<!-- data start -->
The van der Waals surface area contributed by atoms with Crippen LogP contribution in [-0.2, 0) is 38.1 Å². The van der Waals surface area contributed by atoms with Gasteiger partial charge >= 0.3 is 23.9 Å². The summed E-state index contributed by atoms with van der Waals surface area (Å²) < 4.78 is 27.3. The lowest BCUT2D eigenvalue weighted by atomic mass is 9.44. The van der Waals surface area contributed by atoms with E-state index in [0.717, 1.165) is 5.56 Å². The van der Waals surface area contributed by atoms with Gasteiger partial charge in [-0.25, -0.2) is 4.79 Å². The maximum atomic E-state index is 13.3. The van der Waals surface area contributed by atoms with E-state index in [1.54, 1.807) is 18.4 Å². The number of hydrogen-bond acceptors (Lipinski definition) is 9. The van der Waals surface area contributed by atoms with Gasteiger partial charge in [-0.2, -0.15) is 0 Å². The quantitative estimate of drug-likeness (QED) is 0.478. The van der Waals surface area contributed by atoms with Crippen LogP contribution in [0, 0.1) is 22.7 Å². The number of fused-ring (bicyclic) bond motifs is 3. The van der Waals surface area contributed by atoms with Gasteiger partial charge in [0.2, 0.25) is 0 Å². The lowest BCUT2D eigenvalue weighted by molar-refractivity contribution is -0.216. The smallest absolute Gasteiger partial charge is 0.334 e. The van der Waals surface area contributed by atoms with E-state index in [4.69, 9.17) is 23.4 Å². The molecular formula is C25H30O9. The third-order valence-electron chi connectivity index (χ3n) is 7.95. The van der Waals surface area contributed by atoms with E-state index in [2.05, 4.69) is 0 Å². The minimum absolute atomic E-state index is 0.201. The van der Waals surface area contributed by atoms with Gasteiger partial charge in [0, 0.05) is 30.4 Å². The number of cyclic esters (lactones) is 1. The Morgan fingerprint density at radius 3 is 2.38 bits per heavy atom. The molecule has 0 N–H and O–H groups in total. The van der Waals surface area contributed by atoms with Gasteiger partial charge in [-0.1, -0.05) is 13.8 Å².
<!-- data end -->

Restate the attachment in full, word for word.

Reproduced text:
The van der Waals surface area contributed by atoms with Crippen LogP contribution in [-0.2, 0) is 38.1 Å². The van der Waals surface area contributed by atoms with Gasteiger partial charge >= 0.3 is 23.9 Å². The summed E-state index contributed by atoms with van der Waals surface area (Å²) < 4.78 is 27.3. The lowest BCUT2D eigenvalue weighted by atomic mass is 9.44. The van der Waals surface area contributed by atoms with E-state index in [0.717, 1.165) is 5.56 Å². The van der Waals surface area contributed by atoms with Gasteiger partial charge in [-0.25, -0.2) is 4.79 Å². The maximum atomic E-state index is 13.3. The van der Waals surface area contributed by atoms with E-state index in [1.54, 1.807) is 18.4 Å². The number of hydrogen-bond acceptors (Lipinski definition) is 9. The van der Waals surface area contributed by atoms with Gasteiger partial charge in [-0.2, -0.15) is 0 Å². The quantitative estimate of drug-likeness (QED) is 0.478. The van der Waals surface area contributed by atoms with Crippen LogP contribution in [0, 0.1) is 22.7 Å². The number of fused-ring (bicyclic) bond motifs is 3. The van der Waals surface area contributed by atoms with Gasteiger partial charge in [0.2, 0.25) is 0 Å². The lowest BCUT2D eigenvalue weighted by molar-refractivity contribution is -0.216. The smallest absolute Gasteiger partial charge is 0.334 e. The van der Waals surface area contributed by atoms with E-state index in [4.69, 9.17) is 23.4 Å². The molecular formula is C25H30O9. The third-order valence-electron chi connectivity index (χ3n) is 7.95. The van der Waals surface area contributed by atoms with E-state index in [2.05, 4.69) is 0 Å². The minimum absolute atomic E-state index is 0.201. The van der Waals surface area contributed by atoms with Gasteiger partial charge in [0, 0.05) is 30.4 Å². The number of cyclic esters (lactones) is 1. The Morgan fingerprint density at radius 3 is 2.38 bits per heavy atom. The molecule has 0 N–H and O–H groups in total. The van der Waals surface area contributed by atoms with Gasteiger partial charge in [-0.1, -0.05) is 13.8 Å².